In mid-April of my first year with Blue, I went to spend the afternoon at Michael’s apartment. From the Metro stop, I turned down side streets canopied with the chartreuse of early Ginkgo leaves, past the power restaurants that ring K Street. What time will you be there? I had asked him. All day, he replied. Outside the lobby, I glanced furtively left and right before going in, and waited for an empty elevator.

He had replaced his door since I was last there. The new one was four feet wide, brushed steel, with a central panel where an 18 inch wheel lock balanced on a giant gear. Three deadbolts, each one inch thick, cinched the opening edge. There was no viewer, but as I approached, I heard the gears crank as the wheel lock slowly turned. With all his weight on a right shoulder, he pushed it open just enough for me to squeeze in.

We laid out a picnic supper on the floor. Outside, spring day temperatures had dropped and I savored the sting of the room’s warmth on my cheeks. He had made something sweet, chewy flatbread, and something spicy. We washed it down with cold wine, and then opened old photo albums. There were fewer pictures of Rich and the family than I remembered, and shadows where the remaining pictures had been rearranged to make the gaps less obvious. I opened my mouth to ask about it, but for some reason couldn’t remember any of their names, and so didn’t. Michael seemed unbothered.

A little before ten o’clock, I went to laze on the bed and was not awake to see him turn out the lights. I went in to see Blue the next morning.

“Mai, I never told you that you have to put Michael in a vault and lock him away.”

“It’s not to suppress him; it’s to keep him safe.”

“Safe from what? Did you think I wanted you to get rid of him?” Blue asked in a mildly hurt tone.

“No. I don’t know. No…. What does it mean to recover from dissociation?”

“It means knowing and understanding all your parts, and accepting that they are a part of you. It doesn’t mean Michael needs to go away, now or ever, if you don’t want him to. In fact, I advise not going that direction for now.”

“Why? He’s starting to forget who Rich is. Everything is fading.” The sobs were beginning to rattle in my chest; there was a ripping sound.

“He protects you, Mai. You’re going through a rough time right now; you could use some protection.”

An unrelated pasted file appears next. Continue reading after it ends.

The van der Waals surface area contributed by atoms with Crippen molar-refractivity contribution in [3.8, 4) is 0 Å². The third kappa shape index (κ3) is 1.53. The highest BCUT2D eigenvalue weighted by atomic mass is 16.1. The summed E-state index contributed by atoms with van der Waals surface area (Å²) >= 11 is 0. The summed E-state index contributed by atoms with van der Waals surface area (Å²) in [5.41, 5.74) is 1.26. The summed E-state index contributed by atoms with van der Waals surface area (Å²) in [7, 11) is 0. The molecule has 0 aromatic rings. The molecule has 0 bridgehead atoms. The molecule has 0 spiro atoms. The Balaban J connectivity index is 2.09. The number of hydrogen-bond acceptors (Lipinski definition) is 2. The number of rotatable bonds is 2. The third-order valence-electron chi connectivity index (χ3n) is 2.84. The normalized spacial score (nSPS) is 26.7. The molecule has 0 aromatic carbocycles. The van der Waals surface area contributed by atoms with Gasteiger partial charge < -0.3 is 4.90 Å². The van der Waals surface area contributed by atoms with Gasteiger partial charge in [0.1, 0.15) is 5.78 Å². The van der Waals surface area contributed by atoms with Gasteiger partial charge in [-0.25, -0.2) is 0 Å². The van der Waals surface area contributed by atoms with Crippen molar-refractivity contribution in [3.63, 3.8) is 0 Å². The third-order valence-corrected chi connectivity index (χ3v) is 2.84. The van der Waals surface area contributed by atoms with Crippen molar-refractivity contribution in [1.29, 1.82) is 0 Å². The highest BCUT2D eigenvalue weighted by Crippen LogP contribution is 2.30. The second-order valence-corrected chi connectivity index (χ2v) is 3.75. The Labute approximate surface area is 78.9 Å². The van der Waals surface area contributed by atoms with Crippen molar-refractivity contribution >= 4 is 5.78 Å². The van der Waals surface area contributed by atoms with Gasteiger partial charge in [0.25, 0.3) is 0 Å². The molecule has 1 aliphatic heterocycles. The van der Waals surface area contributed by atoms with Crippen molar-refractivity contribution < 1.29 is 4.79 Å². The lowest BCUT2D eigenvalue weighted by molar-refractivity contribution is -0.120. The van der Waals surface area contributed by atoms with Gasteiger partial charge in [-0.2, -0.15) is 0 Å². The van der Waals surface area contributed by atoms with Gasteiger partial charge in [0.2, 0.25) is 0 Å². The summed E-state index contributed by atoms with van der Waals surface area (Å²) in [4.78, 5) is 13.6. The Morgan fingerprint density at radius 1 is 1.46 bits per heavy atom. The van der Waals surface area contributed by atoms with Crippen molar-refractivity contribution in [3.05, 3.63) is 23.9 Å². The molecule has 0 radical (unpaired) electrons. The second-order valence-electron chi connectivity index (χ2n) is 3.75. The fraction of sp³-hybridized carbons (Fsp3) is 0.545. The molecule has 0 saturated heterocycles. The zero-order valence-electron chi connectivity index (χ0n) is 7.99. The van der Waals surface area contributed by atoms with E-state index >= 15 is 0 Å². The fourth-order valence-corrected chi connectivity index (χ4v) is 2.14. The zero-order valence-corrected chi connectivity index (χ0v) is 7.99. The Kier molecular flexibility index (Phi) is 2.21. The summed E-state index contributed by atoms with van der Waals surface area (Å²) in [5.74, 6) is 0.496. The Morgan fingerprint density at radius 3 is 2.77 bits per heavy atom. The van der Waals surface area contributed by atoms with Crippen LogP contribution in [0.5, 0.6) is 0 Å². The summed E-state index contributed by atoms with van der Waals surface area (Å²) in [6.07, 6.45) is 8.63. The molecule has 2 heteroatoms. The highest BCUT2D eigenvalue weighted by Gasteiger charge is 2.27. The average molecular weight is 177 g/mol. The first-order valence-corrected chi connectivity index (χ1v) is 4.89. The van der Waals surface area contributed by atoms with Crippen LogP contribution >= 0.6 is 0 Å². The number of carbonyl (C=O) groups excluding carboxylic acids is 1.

Just a few days later, an alarm sounded before dawn and Michael broke out of the vault. I paused, confused, for a moment, frantically scanning the apartment and hallway for intruders, but there were none. No one in the building or the city was up at that hour. He swept by me impatiently, grabbing his coat, my coat, pushing my arms through the sleeves. His arm clamped around my waist and we began running.

We stand at the top of a ravine in RockCreekPark, something hissing in the dark behind us. I am still calm and try to turn around, but he is blocking my vision. He pushes gently, insistently, and we scamper down the hillside, bouncing off small boulders with their mica glinting in the moonlight, slip sliding on wet leaves. I try to call out, What’s the matter? What’s wrong? But he doesn’t wait for the sounds to finish forming. We run down and down.

“I don’t think I can do this anymore,” I cried soundlessly in Blue’s office.

“Do what, Mai?”

“It just feels so bad. Please, I just want to sleep.” The dark dissolves and Michael and I are on the ledge of a cliff. Below, mist rises in thick coils and I can’t see where the rock ends.

“Let the people around you take care of you. Let Michael take care of you.”

“You shouldn’t leave me alone with him right now. He’s in a strange mood.”

Michael pulls me to his chest, my face hidden in his lapels. I feel his weight on me, tilting, tilting. We leave the ledge and fall. Saltwater lacquers my eyes and I can feel icy air currents on my legs, the back of my head, the only places where he is not plastered to me.

“Excuse me, Mai. Did you say flying or falling?


“How might you hurt yourself?” Blue raised his voice. The anxiolytic effects of Zoloft kick in almost instantly, but its full anti-depressant action lags behind by a month or more. He made me promise to call him if I contemplated taking action, and to wait for him to return my call.

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